Media Outlets Call on Congress to Reverse Protections Against Embryo Research
by Steven Ertelt
March 26, 2009
Washington, DC (LifeNews.com) — Now that President Barack Obama has overturned the limits President Bush put in place to stop forcing taxpayers to fund new embryonic stem cell research, the mainstream media wants Congress to take the next step by overturning longstanding protections on embryo research.
Obama signed an executive order earlier this month requiring funding of new embryonic stem cell research that requires the destruction of human life.
Obama’s executive order only concerns human embryos who are supposedly "leftover" at fertility clinics (though it allows NIH to go further) the order doesn’t touch on the Dickey-Wicker amendment.
That’s the federal law that prohibits the specific creation of human embryos for the purpose of research as well as any research that harms an embryo, a unique human being after conception.
In a new editorial, the scientific magazine Nature calls for overturning that law and chides Obama for not urging that Congress reverse it.
"[Obama] did not mention the Dickey-Wicker amendment," Nature writes. "It was a missed opportunity to begin a necessary conversation."
"In force since 1996, the Dickey-Wicker amendment badly needs updating to fit the current research reality, if not outright repeal," Nature goes on to say.
Nature’s call for reversing the important law follows a request from the New York Times.
"Other important embryonic research is still being hobbled by the so-called Dickey-Wicker amendment," the newspaper claims. "Until that changes, scientists who want to create embryos … will have to rely on private or state support."
For bioethics author and watchdog Wesley J. Smith, Nature and the New York Times prove that the original arguments made for funding embryonic stem cell research are false.
"See, the assurances–oft stated–that all ‘the scientists’ want are ‘leftover’ embryos that were ‘going to be destroyed anyway’ was always hogwash — part of a sophisticated propaganda campaign intended to unfetter biotech from any meaningful limitations on the instrumental use of nascent human life," Smith says.
"Yet, despite these editorials, the ‘leftovers’ meme will continue to drive most media reports," he says.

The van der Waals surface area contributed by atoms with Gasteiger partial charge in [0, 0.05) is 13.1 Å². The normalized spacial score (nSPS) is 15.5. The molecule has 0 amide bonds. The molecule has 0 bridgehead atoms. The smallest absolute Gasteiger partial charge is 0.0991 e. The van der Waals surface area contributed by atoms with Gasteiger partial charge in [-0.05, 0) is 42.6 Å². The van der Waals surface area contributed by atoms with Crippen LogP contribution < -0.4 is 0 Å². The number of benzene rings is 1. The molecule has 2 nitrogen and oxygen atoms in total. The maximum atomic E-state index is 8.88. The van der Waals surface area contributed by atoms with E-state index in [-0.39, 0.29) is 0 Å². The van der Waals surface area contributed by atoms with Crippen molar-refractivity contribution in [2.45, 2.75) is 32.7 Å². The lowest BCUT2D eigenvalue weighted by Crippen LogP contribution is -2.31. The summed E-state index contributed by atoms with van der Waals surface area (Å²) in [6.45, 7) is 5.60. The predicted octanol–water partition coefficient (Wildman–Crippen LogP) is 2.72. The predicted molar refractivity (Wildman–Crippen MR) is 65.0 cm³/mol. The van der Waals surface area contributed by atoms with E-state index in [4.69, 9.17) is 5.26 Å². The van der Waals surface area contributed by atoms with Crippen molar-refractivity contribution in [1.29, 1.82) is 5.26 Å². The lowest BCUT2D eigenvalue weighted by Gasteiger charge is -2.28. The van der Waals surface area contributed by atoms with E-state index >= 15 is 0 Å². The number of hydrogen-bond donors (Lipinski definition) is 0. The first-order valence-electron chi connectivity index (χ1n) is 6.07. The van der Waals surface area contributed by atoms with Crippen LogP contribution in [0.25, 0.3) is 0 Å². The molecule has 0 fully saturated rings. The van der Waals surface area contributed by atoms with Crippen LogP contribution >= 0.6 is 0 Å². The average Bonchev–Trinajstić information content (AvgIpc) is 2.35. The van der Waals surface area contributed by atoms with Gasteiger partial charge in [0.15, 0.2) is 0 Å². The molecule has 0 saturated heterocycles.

"Now that Big Biotech and its supporters in Big Science and the mainstream media believe they are in the driver’s seat with regard to embryonic stem cell research, they are intent on pushing the boundaries to the next of many stages–federal funding for the creation and destruction of custom made embryos, including via cloning. But of course, that was the plan all along," Smith observes.
A battle over the Dickey-Wicker amendment could come soon.
Rep. Diana DeGette, a Colorado Democrat, has sponsored a bill that will target the pro-life law and she has been talking with White House officials about promoting it.
Dickey-Wicker is 13 years old now, and I think we need to review these policies, she told the New York Times.
Pro-life advocates will fight DeGette’s move to kill more than just so-called leftover human embryos for research.
I don’t think it will fly because the movement in the country is in favor of life, Rep, Chris Smith of New Jersey says. "For Congress to say that the new guinea pig will be human embryos, most Americans will find that highly offensive.
Douglas Johnson, a spokesman for the National Right to Life Committee, also talked with LifeNews.com about the impending battle.
"This sets the stage for an attack on the Dickey-Wicker law," he says. "Any member of Congress who votes for legislation to repeal this law is voting to allow federal funding of human embryo farms, created through the use of human cloning."
When the Clinton administration announced plans to fund destructive experiments on live human embryos, the National Institutes of Health announced its plans for funding such research in December 1994.
But pro-life Republican congressmen Jay Dickey and Roger Wicker introduced an amendment to the annual health appropriations bill to prevent this funding – – an amendment approved by Congress in 1995 and every year since.
In 1997, the language was strengthened to ensure that federal funds cannot be used to clone human embryos by the method recently used to produce Dolly the sheep, the first cloned mammal that ultimately had to be euthanized because of problems.
The provision also prohibits federal funds from being used for the intentional creation of embryos by IVF, cloning, or by any other means, for the purpose of their destruction and use in scientific experimentation.
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